Photo Credit : Xavier Jubierre
By Gerardo Pisarello, First Deputy Mayor of Barcelona
Our city can be the torchbearer of a fairer economy and a new, progressive urbanism.
The 21st century, it’s been said, won’t be the century of empires or states, but the century of cities. Large cities and metropolitan regions will be on the front line of responding to global phenomena like the tech revolution, climate change, inequalities and urban speculation.
In the past year, the population of Barcelona has grown by 3%. The employment rate is at its highest since 2009, and new businesses, exports and investments are also growing. Many of these changes are being actively supported by the municipal government. But the benefits aren’t always felt by the whole city.
That’s why, over our two years in office, we’ve taken bold steps to guarantee social cohesion and justice. We’ve increased social spending by 50% and quadrupled the housing budget. We’ve increased benefits for families, school dinner subsidies, and support for young people and the long-term unemployed. We’ve introduced progressive taxation that’s fair on the self-employed, local businesses and the people worst affected by the economic crisis. We’ve invested 150 million Euros in a pioneering local development plan for Barcelona’s poorest neighbourhoods.
And that’s just the beginning. Over the past two years we’ve opened up debates on the need to regulate tourism to guarantee the long-term sustainability of the sector, and on the need for a minimum city wage of 1000 Euros a month. But we know that’s not enough; governing Barcelona means laying the foundation of an innovative, exciting project for the next ten years.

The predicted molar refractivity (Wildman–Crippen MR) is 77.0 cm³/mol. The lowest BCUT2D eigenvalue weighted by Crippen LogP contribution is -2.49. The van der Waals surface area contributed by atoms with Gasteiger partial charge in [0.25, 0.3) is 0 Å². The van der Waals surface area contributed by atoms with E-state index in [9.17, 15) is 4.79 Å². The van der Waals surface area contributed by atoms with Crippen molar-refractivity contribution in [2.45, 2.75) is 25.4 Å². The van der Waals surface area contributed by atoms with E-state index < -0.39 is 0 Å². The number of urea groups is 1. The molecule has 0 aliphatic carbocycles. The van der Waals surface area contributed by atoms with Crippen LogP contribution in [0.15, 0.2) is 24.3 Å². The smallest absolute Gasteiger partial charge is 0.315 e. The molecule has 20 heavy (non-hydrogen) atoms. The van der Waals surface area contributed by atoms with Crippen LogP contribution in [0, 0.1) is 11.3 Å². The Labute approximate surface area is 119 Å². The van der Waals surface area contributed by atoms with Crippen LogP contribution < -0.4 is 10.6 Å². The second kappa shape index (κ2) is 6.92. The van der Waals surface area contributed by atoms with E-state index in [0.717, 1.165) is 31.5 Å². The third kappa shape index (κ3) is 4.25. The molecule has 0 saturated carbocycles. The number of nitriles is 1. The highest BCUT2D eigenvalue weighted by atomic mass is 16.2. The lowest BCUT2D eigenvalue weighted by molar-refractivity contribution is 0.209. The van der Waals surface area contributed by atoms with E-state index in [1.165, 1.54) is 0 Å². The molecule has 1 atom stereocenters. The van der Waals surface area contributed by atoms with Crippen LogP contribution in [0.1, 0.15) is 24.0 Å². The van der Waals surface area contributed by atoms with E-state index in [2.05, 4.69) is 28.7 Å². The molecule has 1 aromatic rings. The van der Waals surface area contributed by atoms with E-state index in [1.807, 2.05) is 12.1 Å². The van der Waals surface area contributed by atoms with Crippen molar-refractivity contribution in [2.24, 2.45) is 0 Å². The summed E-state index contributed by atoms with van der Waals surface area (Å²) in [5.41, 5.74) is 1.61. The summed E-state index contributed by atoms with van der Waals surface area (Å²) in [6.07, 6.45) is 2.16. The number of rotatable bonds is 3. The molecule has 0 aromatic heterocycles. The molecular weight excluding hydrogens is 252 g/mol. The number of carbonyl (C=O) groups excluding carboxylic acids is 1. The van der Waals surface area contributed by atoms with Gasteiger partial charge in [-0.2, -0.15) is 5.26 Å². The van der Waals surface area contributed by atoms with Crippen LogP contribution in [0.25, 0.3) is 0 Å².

Many people are worried about the changes we’ll see in the future, such as the technological revolution. Our challenge is to demonstrate that we can promote robotics and artificial intelligence and, at the same time, build the capacity of our citizens so that no-one is left behind. We want Barcelona to be a warm and welcoming digital city, not a technocracy. A city that uses open source technology and that puts it at the service of people, not the other way around. We’ve got leading research centres and great talent that we can harness to make this possible.
We want digital innovation to be at the heart of all public policy. Take the case of mobility; we’ve made the fight against pollution and improving air quality a priority. In a short period of time, we’ve bought back neighbourhood buses and proposed extensions to the tram and metro networks. But we must go further. We want Barcelona to be a model of technological innovation and sustainable mobility, as well as of the energy transition and the green and circular economies. In 2018 we’ll set up the largest municipal energy company in Spain. We’ll have created 40 hectares more green space by 2019, and 165 hectares more by 2030. These are essential measures to guarantee environmental justice. But they’re also great opportunities for businesses and citizens.
Many of the challenges we face require us to rethink urban planning; to repair, restore and renew the city. The neighbourhoods of Glòries, la Sagrera, Besòs and Llobregat are already places of social, cultural and environmental innovation, but Montjuïc and the city coast also have great potential in this regard.
Barcelona can be the torchbearer of a more diverse economy and a new, progressive European urbanism. An urbanism based on proximity to people, that has a gender perspective and is both innovative and inclusive. Achieving this means tackling our greatest challenges at metropolitan level. It also requires us to seduce many partners: small, medium and large businesses; the social and cooperative sector; workers and the self-employed; researchers and scientists; neighbourhoods and other cities around the world. It’s a genuinely colossal project. But if we’re capable of imagining it together, we’ll have the power to make it a reality.